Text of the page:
first_imgBy Brad HaireUniversity of GeorgiaThe Georgia farmers who still grow tobacco will likely battle a deadly plant disease again all season, trying to squeeze out a profit come harvest time.If the profit window of opportunity was a foot wide a dozen years ago, it’s only a 3-inch gap today, says Fred Wetherington, a tobacco farmer in Lowndes County, near the Florida line.”It’s hard to get the yields that you need to make a profit now,” Wetherington said.Adverse weather can always hurt crops, but one thing will surely stand in the way of profitable tobacco yields this year, just as it has for the past few years.The tomato spotted wilt virus hits other Georgia crops like tomatoes, peppers and peanuts. But it hits tobacco the hardest. Over the past three years, it has infected as much as 35 percent of the crop and destroyed 15 percent to 20 percent.”If it were not for tomato spotted wilt, we could be hitting the yields we need,” Wetherington said. Before TSWV, he said, growing tobacco was cheaper and potential yields much higher.Scientists with the University of Georgia College of Agricultural and Environmental Sciences have developed systems, strategies and publications to help farmers reduce the risk of TSWV and control it and other diseases and pests.To protect against TSWV, for example, a farmer should transplant after April 7 greenhouse-grown plants treated with a concoction of Admire and Actigard. He’ll need to do it, too, on a day that isn’t too wet, dry, hot, cold or windy. Plants treated with Actigard don’t tolerate stress.Wetherington joined about a dozen other farmers from three surrounding counties at an informal lunch meeting Feb. 6 at the UGA Cooperative Extension office in Lowndes County.In a region where almost every county used to have a tobacco meeting with 20 to 30 growers at each, they’re the few of a relative handful still growing tobacco, said J. Michael Moore, a UGA Extension tobacco agronomist.There’s no comprehensive list, but Moore figures about 400 farmers will grow tobacco in Georgia this year. This is down from about 1,000 in 2004, when the federal government, at farmers’ request, ended its Depression-era tobacco quota program.The tobacco program provided price support but restricted how much tobacco farmers could grow and where. Farmers and quota owners were compensated for the end of the program.Farmers now are free to grow the tobacco acreage they feel they need to fill contracts they get from cigarette manufacturers or marketing companies. Georgia farmers sold about 41 million pounds last year.Since the end of the program, things appear to have stabilized a bit, Moore said. The growers left now have the know-how and on-farm infrastructure to make a go of it.Growers last year grew 18,000 acres and may even slightly increase that this year. But costs will be at least 3 percent higher at around $4,120 per acre, Moore said.If a farmer can receive an average price between $1.55 and $1.60 per pound and make around 2,500 to 2,800 pounds per acre, he said, he may squeeze out a profit at best. At worst, he’ll at least lose less money than if he didn’t grow tobacco, due to fixed investments like machinery, irrigation and curing barns.A conservative average for contract prices last year was $1.50 per pound or a little higher, the farmers at the meeting agreed. The average yield was 2,500 pounds per acre, compared to pre-TSWV yields as much as 500 pounds higher.That window of opportunity to make money growing tobacco in Georgia will likely not get any larger if left alone, Moore said. Growers will need new and innovative ways to force it wider in the future.last_img read more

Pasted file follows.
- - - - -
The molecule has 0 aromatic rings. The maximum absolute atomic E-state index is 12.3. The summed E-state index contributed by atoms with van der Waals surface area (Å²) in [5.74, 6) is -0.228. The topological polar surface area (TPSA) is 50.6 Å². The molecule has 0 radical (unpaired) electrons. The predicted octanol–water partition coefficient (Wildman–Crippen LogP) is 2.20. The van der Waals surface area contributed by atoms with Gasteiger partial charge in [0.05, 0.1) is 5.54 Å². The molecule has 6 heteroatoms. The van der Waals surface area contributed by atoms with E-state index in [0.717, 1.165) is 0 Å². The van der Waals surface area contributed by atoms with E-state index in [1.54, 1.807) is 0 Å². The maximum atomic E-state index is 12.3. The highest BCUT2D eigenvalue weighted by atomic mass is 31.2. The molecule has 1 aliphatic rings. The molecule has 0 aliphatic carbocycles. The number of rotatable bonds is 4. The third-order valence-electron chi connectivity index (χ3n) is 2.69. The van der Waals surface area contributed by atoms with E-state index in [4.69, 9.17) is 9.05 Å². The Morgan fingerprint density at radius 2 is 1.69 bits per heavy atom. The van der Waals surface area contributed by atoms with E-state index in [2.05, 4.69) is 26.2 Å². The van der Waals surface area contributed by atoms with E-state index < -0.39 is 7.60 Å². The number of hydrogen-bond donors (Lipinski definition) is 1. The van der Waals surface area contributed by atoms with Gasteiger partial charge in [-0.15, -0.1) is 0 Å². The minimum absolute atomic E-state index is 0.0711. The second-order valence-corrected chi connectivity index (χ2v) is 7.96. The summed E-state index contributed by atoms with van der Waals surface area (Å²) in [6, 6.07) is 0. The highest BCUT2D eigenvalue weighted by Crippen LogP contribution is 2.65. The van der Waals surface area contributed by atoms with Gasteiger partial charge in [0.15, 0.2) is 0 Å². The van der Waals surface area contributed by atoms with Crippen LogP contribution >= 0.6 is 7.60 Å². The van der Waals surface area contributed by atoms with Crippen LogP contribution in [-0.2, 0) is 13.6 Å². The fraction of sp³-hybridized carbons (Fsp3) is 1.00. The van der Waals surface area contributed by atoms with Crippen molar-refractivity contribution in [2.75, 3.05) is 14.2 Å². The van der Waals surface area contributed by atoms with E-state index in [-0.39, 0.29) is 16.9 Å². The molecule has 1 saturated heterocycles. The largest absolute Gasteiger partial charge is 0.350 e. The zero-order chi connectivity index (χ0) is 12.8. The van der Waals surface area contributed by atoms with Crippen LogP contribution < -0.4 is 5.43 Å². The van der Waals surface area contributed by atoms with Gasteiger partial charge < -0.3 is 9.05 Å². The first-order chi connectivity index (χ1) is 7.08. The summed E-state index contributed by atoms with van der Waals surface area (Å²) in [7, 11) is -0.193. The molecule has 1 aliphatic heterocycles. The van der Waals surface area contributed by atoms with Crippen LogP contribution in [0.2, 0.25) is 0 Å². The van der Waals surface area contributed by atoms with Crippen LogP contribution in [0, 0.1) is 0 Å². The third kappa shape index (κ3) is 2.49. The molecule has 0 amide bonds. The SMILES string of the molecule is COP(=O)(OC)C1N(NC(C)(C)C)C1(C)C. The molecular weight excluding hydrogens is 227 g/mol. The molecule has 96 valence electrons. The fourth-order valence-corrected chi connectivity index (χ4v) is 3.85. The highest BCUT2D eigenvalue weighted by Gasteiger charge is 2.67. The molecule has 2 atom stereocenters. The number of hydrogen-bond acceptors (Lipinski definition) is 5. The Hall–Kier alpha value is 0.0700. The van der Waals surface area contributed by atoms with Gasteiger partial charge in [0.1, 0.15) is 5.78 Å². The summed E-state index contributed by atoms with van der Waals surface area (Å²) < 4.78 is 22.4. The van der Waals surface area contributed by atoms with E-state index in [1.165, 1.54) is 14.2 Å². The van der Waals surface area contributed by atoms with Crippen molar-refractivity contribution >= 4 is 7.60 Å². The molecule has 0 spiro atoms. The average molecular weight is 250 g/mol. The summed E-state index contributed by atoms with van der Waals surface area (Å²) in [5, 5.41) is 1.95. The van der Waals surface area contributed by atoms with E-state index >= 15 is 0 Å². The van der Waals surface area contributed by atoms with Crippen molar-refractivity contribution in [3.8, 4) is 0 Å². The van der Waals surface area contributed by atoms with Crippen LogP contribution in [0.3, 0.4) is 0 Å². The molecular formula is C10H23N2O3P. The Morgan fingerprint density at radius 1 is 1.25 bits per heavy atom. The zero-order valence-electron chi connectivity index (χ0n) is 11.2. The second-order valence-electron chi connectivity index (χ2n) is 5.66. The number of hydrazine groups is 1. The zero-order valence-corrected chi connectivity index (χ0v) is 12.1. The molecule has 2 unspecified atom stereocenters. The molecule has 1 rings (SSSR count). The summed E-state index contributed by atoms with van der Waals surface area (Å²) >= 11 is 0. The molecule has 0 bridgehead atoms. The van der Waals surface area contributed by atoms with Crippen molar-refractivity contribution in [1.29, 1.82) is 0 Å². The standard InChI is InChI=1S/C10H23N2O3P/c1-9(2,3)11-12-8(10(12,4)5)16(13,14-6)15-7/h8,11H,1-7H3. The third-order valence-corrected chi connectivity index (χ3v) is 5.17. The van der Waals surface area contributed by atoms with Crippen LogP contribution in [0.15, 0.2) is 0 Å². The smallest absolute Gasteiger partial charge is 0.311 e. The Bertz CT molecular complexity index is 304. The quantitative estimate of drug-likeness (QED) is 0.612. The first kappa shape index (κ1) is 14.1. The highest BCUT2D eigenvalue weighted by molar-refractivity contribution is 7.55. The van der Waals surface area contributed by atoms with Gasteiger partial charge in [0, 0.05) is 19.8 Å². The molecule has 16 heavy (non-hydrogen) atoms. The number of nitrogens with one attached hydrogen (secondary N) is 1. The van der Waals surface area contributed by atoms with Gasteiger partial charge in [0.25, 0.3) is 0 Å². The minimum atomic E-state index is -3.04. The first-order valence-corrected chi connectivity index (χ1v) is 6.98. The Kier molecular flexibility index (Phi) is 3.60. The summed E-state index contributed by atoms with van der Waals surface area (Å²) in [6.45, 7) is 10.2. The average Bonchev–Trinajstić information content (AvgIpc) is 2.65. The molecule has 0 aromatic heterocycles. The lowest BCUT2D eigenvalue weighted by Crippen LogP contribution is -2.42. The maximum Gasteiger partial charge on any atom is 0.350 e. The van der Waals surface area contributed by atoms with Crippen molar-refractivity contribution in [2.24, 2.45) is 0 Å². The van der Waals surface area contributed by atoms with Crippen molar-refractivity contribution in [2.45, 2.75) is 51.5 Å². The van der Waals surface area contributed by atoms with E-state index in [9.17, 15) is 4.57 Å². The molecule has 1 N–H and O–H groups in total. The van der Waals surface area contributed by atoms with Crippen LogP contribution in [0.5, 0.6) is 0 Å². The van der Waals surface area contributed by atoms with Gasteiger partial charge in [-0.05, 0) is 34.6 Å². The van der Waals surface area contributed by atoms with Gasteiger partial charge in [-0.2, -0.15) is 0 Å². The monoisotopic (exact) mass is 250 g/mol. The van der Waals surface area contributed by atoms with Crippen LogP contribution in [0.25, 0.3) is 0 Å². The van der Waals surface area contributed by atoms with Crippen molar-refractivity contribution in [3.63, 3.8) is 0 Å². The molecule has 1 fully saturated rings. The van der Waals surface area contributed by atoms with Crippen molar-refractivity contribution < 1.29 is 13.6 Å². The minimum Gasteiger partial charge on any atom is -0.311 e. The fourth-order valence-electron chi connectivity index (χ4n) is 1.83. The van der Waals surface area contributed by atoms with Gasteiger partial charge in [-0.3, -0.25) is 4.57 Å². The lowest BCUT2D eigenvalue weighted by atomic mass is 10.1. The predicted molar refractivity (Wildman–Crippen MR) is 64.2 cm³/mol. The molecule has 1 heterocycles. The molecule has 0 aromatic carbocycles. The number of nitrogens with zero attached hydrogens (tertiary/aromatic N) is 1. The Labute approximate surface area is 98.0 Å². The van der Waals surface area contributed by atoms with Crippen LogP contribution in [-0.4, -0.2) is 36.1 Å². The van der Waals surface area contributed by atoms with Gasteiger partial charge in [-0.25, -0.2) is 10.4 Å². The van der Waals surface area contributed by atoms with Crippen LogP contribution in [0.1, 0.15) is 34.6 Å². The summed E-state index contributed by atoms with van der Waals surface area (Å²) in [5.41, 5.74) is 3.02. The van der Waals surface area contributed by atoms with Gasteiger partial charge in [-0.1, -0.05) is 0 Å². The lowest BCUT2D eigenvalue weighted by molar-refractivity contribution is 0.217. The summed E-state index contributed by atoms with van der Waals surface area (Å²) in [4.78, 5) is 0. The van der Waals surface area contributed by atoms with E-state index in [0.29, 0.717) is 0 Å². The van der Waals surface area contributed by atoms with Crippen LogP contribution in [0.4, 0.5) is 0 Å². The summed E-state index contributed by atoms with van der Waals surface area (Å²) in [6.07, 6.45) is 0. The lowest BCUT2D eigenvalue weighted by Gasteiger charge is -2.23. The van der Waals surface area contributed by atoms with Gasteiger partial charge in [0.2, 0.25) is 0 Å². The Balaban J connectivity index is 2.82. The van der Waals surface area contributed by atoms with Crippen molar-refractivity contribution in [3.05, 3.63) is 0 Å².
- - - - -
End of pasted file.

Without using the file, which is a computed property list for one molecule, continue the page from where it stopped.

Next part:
• CSJ receives $10,000 from Davis Foundation